A homely song – it is coming in through the window – and I am home again – restored and thankful to the Goddess.

Imbolc – Candlemas

Imbolc – the full belly of the sheep.  Here in Wales there are more sheep than people. Now there are knubby small lambs out in the cold.  Traditionally this was the time when, as the days lengthened, candles were no longer required by farm servants to tend the stock.  Imbolc in Wales is “Gwyl Fair y Canhwyllau”  or Mary’s festival of the candles. It  is well known that Mary is a Christian subversion of the Goddess.  So this is the Goddess’s festival of candles.  A time of the year’s turning from the darkness of winter toward the returning light of spring – a festival of purification and rededication.

Early this morning I opened all of the windows to the spring.  There was a clear blue sky and a hoar frost.  Birds sang, snowdrops nodded and crocuses glowed. Steam rose through the cold air as I cleaned and purified my house and my self.

Later as I drove to the shops I noticed the vibrant green of Alexanders emerging in the hedgerows and the half moon high in the eastern sky.  I bought unopened daffodils and arranged the green spears in a glass vase on the piano, looking forward to their yellow trumpets of joy in the days to come

Tonight I gather up the remnants of  yuletide greenery from around the house – some branches of  Bay, sprigs of Rosemary, fir cones and pomanders (you see I am a bit of a slut!)   I light a fire and burn them together with the ends of the red candles of winter – making way for the spring.  The scent is one glorious farewell to the dark days.

Now at last I light the pristine white candles, ignite the sage incense, and greet the Goddess anew.

I am a witch and I believe in magic.

I am a witch and I believe in magic.

This is at the heart of my being.   What does it mean?   When Sheila invited me to write with her on here, I was excited but cautious.  Many years ago I had defined myself as a  solitary witch.  Since then I have happily walked my own road,  secure in my own magical world, performing my own personal rituals and making my own private obeisances.  I have never explained my spirituality to anyone.  Having publicly  (if anonymously) declared myself a witch, I found myself wanting to explore what I actually meant by this.  Was I really a witch?  Do I really believe in magic?


I started  (as is my way!)  with the dictionary.  I have a strong belief in the power of language.  I looked up the word witch.

“Witch – a woman thought to have evil magic powers.”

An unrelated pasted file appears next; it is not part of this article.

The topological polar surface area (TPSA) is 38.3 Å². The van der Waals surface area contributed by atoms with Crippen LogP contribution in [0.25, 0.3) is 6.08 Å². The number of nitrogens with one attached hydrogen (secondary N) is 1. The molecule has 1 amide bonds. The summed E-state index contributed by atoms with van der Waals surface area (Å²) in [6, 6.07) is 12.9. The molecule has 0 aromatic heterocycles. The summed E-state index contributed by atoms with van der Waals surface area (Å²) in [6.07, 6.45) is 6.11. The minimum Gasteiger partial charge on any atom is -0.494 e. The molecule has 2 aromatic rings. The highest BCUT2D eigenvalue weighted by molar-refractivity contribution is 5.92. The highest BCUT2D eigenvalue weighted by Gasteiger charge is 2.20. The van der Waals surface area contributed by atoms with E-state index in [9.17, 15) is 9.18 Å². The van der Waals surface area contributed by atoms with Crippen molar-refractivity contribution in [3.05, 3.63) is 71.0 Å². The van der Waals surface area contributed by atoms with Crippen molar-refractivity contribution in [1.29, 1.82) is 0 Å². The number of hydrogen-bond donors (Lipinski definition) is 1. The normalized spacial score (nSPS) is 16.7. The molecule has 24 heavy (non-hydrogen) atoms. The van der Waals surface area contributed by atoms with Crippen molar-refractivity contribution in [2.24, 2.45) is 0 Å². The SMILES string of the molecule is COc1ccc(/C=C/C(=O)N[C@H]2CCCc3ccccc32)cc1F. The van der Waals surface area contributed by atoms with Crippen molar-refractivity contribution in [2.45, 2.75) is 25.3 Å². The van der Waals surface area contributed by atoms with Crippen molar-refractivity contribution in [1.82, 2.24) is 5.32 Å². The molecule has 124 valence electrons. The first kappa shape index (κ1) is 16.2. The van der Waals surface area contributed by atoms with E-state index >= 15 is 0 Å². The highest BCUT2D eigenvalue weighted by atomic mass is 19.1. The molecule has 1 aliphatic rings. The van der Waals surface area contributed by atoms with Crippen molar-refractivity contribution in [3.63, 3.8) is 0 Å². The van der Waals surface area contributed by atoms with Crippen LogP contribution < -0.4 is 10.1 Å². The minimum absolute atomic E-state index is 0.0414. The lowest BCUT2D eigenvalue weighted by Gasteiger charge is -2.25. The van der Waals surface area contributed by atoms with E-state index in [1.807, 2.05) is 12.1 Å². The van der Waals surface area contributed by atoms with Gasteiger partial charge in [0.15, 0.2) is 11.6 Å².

I did not like this but decided to pursue it anyway.  To me – a large part of being a witch is looking clearly at things and being honest with my Self.  The word evil bothered me.  I looked that up next.

“Evil – profoundly immoral and wicked”

I was still unsatisfied so I looked up moral  (this looking up is going on for a while, but there is a point to it!)

“Moral – concerned with the principals of right and wrong behaviour –based on what is considered right or acceptable in a particular society”

This felt better – in our society it is considered acceptable to exploit other people, hurt animals, worship money and possessions, go to war.  I do indeed decide for myself what is right and wrong and my decisions are often at variance with “what is considered right or acceptable in a particular society”


So far – so good.  I went on to look up magic.

“Magic – the power of apparently influencing events by using mysterious or supernatural forces”

Just to be absolutely clear – here are two more dictionary definitions –

“Mysterious – difficult or impossible to understand.”

“Supernatural – attributed to some force beyond scientific understanding”

The word wicked, I already knew, has it’s roots in the word wicca.  I was proud to be wicked.

These definitions all fit me perfectly.  So as far as the dictionary goes, I am fully entitled to say that I am a witch and I believe in magic.

I would like to write some more about magic.  Scientific understanding is a good thing but is, despite the prevailing wisdom, extremely sketchy, and over time has repeatedly been forced to admit itself wrong.  The earth is not flat.  The atom is not the smallest building block  in the universe.  Matter contains energy.